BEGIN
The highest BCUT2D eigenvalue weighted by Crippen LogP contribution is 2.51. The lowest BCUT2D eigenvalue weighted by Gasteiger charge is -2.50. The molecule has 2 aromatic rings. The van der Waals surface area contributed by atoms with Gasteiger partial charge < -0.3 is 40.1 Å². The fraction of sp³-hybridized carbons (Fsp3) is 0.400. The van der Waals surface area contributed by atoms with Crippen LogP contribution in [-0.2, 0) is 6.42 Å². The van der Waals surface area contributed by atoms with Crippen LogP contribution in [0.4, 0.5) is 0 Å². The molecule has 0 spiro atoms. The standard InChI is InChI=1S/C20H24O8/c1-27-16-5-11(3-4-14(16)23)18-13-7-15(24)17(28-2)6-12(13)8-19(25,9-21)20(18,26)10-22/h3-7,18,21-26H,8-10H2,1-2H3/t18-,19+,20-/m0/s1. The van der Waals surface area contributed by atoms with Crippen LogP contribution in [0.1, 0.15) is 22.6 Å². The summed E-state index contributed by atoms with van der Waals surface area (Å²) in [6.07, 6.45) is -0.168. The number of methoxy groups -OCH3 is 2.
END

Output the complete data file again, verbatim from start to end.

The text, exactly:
The highest BCUT2D eigenvalue weighted by Crippen LogP contribution is 2.51. The lowest BCUT2D eigenvalue weighted by Gasteiger charge is -2.50. The molecule has 2 aromatic rings. The van der Waals surface area contributed by atoms with Gasteiger partial charge < -0.3 is 40.1 Å². The fraction of sp³-hybridized carbons (Fsp3) is 0.400. The van der Waals surface area contributed by atoms with Crippen LogP contribution in [-0.2, 0) is 6.42 Å². The van der Waals surface area contributed by atoms with Crippen LogP contribution in [0.4, 0.5) is 0 Å². The molecule has 0 spiro atoms. The standard InChI is InChI=1S/C20H24O8/c1-27-16-5-11(3-4-14(16)23)18-13-7-15(24)17(28-2)6-12(13)8-19(25,9-21)20(18,26)10-22/h3-7,18,21-26H,8-10H2,1-2H3/t18-,19+,20-/m0/s1. The van der Waals surface area contributed by atoms with Crippen LogP contribution in [0.1, 0.15) is 22.6 Å². The summed E-state index contributed by atoms with van der Waals surface area (Å²) in [6.07, 6.45) is -0.168. The number of methoxy groups -OCH3 is 2.